Top firms fail the Internet challenge

Many of Britain's largest companies are failing the online challenge, with Web sites that fail to meet the needs of investors, potential future employees or the media, according to new research

A third of Britain's top firms are failing to operate a satisfactory Web site, according to a study published this week.

This report, called The Third Annual Report on The Home Pages of the UK's Top 100 Companies' Corporate Web Sites, studied the Web sites of the members of the FTSE 100 -- the 100 biggest companies listed on the London stock market. It found that a large proportion of this group are failing to give online visitors an acceptable experience.

Interactive Bureau rated each Web site using a range of criteria. This included whether home pages included "must have" elements like news and contact sections, overall site design, navigation and technical performance including speed of loading and cross browser compatibility.

Nineteen of the 100 companies don't even give visitors a brief explanation of their mission or activities on their home page, said Web design company Interactive Bureau, which published the report. A fifth don't display their current share price -- an omission that Interactive Bureau describes as "astounding", while 21 firms don't link to a recruitment section.

Thirty-five of the Web sites assessed don't include a section which meets the basic requirements of the media, while six don't even have contact information available to the public.

This is the third year running that Interactive Bureau has scrutinised the Web sites of FTSE 100 firms, and it appears that some companies are serial offenders. Interactive Bureau warns that these companies appear "not to get it" when it comes to their corporate Web sites.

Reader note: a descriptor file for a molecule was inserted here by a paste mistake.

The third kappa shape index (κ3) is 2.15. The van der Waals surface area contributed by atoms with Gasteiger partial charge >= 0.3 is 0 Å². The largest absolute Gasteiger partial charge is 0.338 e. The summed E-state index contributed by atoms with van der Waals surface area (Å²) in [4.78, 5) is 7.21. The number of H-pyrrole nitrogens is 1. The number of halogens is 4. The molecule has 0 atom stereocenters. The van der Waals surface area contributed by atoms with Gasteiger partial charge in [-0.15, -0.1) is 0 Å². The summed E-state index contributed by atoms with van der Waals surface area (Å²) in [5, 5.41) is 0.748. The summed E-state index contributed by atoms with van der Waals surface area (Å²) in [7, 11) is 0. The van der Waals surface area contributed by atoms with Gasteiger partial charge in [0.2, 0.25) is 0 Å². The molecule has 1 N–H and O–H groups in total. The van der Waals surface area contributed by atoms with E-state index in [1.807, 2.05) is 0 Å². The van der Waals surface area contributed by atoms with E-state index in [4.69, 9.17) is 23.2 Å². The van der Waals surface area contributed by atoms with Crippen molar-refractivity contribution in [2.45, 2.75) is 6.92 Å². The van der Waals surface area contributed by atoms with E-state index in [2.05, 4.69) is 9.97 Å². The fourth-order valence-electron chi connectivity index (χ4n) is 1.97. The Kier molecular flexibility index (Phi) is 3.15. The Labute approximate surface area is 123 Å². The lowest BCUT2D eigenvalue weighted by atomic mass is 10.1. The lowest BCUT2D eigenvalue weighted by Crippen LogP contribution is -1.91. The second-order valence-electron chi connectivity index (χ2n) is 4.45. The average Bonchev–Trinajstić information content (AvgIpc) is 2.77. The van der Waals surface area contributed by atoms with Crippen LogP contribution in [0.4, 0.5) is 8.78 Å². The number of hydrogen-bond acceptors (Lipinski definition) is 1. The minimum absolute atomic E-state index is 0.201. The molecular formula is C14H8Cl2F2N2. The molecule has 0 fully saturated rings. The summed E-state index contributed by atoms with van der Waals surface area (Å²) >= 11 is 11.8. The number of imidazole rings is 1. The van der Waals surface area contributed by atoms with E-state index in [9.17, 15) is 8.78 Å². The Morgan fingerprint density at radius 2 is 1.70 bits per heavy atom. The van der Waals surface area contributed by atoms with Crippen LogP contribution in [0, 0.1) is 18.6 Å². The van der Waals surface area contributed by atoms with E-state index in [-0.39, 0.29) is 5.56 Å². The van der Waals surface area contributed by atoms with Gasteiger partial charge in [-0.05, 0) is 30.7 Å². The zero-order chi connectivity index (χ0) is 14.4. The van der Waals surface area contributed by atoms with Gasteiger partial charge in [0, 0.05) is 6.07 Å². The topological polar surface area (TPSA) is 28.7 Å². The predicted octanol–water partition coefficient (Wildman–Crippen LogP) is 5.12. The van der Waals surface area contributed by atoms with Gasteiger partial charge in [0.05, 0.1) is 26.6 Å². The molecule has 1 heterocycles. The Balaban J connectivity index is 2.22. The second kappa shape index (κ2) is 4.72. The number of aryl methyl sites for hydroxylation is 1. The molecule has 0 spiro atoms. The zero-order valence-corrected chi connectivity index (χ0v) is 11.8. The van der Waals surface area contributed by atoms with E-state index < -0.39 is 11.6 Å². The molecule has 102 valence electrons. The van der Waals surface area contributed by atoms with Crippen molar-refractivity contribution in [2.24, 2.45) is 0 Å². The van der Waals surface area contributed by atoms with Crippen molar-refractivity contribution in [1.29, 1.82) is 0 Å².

"Many of these sites have deliberately consumer-focused home pages, which neglect to accommodate their corporate audiences," said Adrian Porter, author of the report. "While we can understand this consumer-bias, when you see the home pages of companies like Shell, Aviva, J Sainsbury and Vodafone it is evident that it is possible to create a page which appeals to, and caters for, both corporate and consumer audiences."

The FTSE 100 firm with the best Web site, according to Interactive Bureau, is Shell. It was followed by National Grid, Pearson, Standard Chartered and Yell Group. The worst-performing firm in the survey was Foreign & Colonial, which propped up Carnival and Provident Financial. All three are new arrivals in the FTSE 100.

While some companies seem to have little interest in altering their Web site at all, others have implemented changes that actually make things worse. Forty-four of the Web sites examined have been redesigned in the last 12 months, but 13 -- in Interactive Bureau's opinion -- are now poorer than before. Nine of the worst-performing 25 firms have not touched their sites in three years.

The publication of this report comes just weeks after another investigation by Interactive Bureau into government Web sites. It found that many government sites are confusing and badly designed, with 60 percent of the most important sites in need of immediate attention.

Key problems include a failure to give citizens a way of getting in touch via the Internet, while some departments are refusing to answer online enquiries because they need personal details.

Both reports can be seen at Interactive Bureau's Web site.